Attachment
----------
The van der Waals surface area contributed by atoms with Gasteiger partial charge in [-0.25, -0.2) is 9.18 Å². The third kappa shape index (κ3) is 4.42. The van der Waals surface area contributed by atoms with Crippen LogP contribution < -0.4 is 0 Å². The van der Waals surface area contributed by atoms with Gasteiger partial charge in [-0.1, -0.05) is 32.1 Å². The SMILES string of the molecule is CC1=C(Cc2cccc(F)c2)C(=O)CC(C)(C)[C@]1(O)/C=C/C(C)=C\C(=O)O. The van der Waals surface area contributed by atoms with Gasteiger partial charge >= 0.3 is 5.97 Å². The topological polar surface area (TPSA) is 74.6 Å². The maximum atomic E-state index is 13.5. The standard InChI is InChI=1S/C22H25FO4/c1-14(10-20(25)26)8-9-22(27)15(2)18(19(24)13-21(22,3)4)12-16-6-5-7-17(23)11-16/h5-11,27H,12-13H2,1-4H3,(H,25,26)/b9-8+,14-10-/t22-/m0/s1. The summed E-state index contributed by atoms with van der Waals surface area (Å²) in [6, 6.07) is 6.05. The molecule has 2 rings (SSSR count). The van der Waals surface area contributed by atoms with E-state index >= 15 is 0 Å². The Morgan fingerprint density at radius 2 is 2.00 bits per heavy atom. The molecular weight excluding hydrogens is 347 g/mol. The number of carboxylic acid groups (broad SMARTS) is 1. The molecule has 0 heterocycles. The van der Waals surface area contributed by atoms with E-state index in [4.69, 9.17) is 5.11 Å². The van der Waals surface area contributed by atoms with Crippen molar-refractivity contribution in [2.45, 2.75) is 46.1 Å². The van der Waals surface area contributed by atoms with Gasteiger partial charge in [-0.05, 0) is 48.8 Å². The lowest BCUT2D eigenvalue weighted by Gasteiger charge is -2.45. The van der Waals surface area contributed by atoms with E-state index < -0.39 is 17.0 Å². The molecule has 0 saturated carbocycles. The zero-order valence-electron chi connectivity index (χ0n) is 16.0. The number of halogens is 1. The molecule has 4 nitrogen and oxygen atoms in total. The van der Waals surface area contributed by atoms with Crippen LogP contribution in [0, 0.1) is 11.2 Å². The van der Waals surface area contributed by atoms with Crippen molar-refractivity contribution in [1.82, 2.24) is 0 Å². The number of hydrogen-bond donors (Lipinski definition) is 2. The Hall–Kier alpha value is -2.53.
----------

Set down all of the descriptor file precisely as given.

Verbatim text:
The van der Waals surface area contributed by atoms with Gasteiger partial charge in [-0.25, -0.2) is 9.18 Å². The third kappa shape index (κ3) is 4.42. The van der Waals surface area contributed by atoms with Crippen LogP contribution < -0.4 is 0 Å². The van der Waals surface area contributed by atoms with Gasteiger partial charge in [-0.1, -0.05) is 32.1 Å². The SMILES string of the molecule is CC1=C(Cc2cccc(F)c2)C(=O)CC(C)(C)[C@]1(O)/C=C/C(C)=C\C(=O)O. The van der Waals surface area contributed by atoms with Gasteiger partial charge >= 0.3 is 5.97 Å². The topological polar surface area (TPSA) is 74.6 Å². The maximum atomic E-state index is 13.5. The standard InChI is InChI=1S/C22H25FO4/c1-14(10-20(25)26)8-9-22(27)15(2)18(19(24)13-21(22,3)4)12-16-6-5-7-17(23)11-16/h5-11,27H,12-13H2,1-4H3,(H,25,26)/b9-8+,14-10-/t22-/m0/s1. The summed E-state index contributed by atoms with van der Waals surface area (Å²) in [6, 6.07) is 6.05. The molecule has 2 rings (SSSR count). The van der Waals surface area contributed by atoms with E-state index >= 15 is 0 Å². The Morgan fingerprint density at radius 2 is 2.00 bits per heavy atom. The molecular weight excluding hydrogens is 347 g/mol. The number of carboxylic acid groups (broad SMARTS) is 1. The molecule has 0 heterocycles. The van der Waals surface area contributed by atoms with E-state index in [4.69, 9.17) is 5.11 Å². The van der Waals surface area contributed by atoms with Crippen molar-refractivity contribution in [2.45, 2.75) is 46.1 Å². The van der Waals surface area contributed by atoms with Gasteiger partial charge in [-0.05, 0) is 48.8 Å². The lowest BCUT2D eigenvalue weighted by Gasteiger charge is -2.45. The van der Waals surface area contributed by atoms with E-state index < -0.39 is 17.0 Å². The molecule has 0 saturated carbocycles. The zero-order valence-electron chi connectivity index (χ0n) is 16.0. The number of halogens is 1. The molecule has 4 nitrogen and oxygen atoms in total. The van der Waals surface area contributed by atoms with Crippen LogP contribution in [0, 0.1) is 11.2 Å². The van der Waals surface area contributed by atoms with Crippen molar-refractivity contribution in [1.82, 2.24) is 0 Å². The number of hydrogen-bond donors (Lipinski definition) is 2. The Hall–Kier alpha value is -2.53.